Research on Happiness and Bad Decisions…. from Dan Gilbert

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Research shows that when we (humans) make decisions, we tend to focus on what we’re getting and forget about what we are forgoing.

I was just going to share this interesting article–Buried by bad decisions–by Dan Gilbert with you. But then I happened upon Dan Gilbert’s TED Talks:

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You can access them all at Dan Gilbert’s Ted page.

Enjoy the article. Its really interesting. Enjoy the talks, I am yet to complete all three. But I’ve watched the first one some time ago.

Our Essential, Fragile Bonds

Humans are evolutionally designed for relationships with others. Find out how.

Patrick F. Clarkin, Ph.D.

Today would have been my brother’s birthday, and I’ve been saving this passage from Boris Pasternik’s Doctor Zhivago to mark it. Here the title character, Yura Zhivago, is speaking to Anna Ivanovna who feared she was terminally ill. He offers what he thinks happens to us when we die, and the primacy of our social connections:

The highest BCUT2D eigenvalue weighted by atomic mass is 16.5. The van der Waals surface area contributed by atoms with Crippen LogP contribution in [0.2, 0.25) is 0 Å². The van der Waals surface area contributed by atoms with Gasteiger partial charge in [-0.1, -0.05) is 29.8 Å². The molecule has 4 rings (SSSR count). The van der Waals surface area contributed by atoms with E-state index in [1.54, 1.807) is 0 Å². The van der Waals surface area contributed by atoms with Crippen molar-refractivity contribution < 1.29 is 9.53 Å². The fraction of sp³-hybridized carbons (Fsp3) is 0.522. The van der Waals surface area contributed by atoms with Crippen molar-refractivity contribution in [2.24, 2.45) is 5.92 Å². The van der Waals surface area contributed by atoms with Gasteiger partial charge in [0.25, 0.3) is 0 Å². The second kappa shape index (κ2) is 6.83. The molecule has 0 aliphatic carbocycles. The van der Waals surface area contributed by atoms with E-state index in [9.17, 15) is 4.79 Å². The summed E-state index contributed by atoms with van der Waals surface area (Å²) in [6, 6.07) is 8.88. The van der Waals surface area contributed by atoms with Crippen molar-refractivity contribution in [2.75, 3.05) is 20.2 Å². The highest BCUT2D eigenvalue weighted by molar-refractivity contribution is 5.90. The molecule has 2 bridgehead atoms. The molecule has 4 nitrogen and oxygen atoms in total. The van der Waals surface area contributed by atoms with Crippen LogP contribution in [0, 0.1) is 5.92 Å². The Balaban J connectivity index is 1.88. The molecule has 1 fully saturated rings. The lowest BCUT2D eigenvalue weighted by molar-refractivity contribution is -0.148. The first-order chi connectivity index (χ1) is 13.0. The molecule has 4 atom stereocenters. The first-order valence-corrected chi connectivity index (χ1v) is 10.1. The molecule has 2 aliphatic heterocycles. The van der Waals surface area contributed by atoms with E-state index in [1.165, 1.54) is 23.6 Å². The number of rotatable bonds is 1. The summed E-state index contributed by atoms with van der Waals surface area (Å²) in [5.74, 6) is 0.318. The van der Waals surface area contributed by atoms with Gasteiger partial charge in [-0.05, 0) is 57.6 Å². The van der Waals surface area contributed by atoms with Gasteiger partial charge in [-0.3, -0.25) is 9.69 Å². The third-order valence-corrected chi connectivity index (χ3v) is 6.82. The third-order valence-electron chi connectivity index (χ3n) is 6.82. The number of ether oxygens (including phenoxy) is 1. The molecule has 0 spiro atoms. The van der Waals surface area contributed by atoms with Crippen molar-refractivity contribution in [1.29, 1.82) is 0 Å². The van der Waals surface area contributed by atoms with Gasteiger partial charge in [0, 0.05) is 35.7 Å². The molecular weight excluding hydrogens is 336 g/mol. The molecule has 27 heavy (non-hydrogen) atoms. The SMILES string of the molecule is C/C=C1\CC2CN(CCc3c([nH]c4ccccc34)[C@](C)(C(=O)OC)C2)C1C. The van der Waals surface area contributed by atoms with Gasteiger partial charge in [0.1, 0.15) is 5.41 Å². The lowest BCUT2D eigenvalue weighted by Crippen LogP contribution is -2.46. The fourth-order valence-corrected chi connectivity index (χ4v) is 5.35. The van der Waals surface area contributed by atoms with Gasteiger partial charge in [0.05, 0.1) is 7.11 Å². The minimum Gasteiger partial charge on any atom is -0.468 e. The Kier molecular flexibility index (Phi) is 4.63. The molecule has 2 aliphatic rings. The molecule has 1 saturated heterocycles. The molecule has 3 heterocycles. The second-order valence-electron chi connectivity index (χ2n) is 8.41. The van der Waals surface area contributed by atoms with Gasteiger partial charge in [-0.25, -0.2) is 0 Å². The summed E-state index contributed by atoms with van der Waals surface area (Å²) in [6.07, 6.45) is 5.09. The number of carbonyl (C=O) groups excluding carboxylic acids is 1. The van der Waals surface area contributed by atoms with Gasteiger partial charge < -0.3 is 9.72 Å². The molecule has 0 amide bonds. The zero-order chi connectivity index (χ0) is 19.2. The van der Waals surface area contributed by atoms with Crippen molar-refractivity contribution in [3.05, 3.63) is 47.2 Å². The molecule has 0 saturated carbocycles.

“So what will happen to your consciousness? Your consciousness, yours, not anyone else’s. Well, what are you? There’s the point. Let’s try to find out. What is it about you that you have always known as yourself? What are you conscious of in yourself? Your kidneys? Your liver? Your blood vessels? No. However far back you go in your memory, it is always in some external, active manifestation of yourself that you come across your identity–in the work of your hands, in your family, in other people. And now listen carefully. You in…